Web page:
South African Revenue Services (Sars) employees rejected a last-ditch R500 million offer tabled by the tax agency in a bid to avert a crippling pay strike starting on Wednesday.
The workers on Tuesday said the revised offer would translate to a pay increase of only 1.3% and a R3,000 once-off cash gratuity.
Initial Sars offer
The Public Servants Association of South Africa (PSA) and the National Education Health and Allied Workers’ Union (Nehawu) are demanding increases of 11.5% and 12%.
The unions also rejected Sars’ initial position of a 0% increase.
On Sunday, Sars said it met Nehawu and PSA representatives on how to allocate available funding towards financial relief for employees and to resolve the dispute.
The tax collection service said its funding allocation from the National Treasury made no provision for salary increases. It will be forced to use funds from its savings to meet workers’ demands.
Ports of entry
The industrial action could affect tax collection at the country’s ports of entry and other services offered by the revenue service.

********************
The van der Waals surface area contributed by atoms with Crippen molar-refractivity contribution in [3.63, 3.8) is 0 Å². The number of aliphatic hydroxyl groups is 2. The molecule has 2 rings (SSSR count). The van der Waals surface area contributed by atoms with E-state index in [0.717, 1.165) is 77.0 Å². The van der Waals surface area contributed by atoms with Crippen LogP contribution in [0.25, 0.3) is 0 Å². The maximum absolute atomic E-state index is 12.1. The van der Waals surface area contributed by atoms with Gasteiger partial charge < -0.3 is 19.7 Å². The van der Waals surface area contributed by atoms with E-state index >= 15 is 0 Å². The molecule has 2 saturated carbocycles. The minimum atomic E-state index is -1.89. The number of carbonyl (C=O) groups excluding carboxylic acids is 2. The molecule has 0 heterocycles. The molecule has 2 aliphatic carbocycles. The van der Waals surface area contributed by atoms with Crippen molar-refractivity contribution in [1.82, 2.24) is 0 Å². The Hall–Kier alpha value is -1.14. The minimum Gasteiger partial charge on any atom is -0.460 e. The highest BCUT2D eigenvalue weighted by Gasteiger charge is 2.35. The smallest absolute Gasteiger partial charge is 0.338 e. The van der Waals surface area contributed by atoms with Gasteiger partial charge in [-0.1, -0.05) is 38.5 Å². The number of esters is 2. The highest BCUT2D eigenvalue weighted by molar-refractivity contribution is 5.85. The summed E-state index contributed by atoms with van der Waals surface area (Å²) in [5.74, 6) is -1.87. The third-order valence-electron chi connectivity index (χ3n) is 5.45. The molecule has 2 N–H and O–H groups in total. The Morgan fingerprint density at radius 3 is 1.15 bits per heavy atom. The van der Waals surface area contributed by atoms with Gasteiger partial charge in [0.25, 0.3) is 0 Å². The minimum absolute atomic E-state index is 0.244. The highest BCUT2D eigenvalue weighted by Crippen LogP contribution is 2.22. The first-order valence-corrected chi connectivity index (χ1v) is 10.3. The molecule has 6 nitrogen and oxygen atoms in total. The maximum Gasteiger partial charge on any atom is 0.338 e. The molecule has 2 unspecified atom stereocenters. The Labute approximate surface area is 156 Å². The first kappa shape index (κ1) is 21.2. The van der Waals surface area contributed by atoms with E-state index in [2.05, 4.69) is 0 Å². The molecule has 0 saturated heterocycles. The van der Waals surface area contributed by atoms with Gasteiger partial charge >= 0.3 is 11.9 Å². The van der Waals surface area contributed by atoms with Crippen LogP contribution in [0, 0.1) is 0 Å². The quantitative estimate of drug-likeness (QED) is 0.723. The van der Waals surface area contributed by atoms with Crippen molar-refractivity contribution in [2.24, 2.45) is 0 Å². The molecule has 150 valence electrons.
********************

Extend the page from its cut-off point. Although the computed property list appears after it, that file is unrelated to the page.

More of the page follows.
Sars said it has put contingency measures in place to ensure uninterrupted customs services, and the protection of infrastructure, officers, and clients.
“Throughout the duration of the anticipated industrial action, the processing of declarations will proceed as normal, physical inspections of goods will continue as normal, border operations will proceed as normal with the available staff supported by senior officials deployed from head office and the regions.”
Sars said ports likely to be impacted by the strike include Beitbridge, Lebombo, Maseru, Kopfontein and Golela among others.
Meanwhile, the National Union of Metalworkers of South Africa (Numsa) on Tuesday marched to the ArcelorMittal offices in Vanderbijlpark to hand over a list of demands.
The demonstration comes off the back of some relief granted by the Labour Court, essentially dismissing ArcelorMittal’s application to interdict the national strike at all its plants.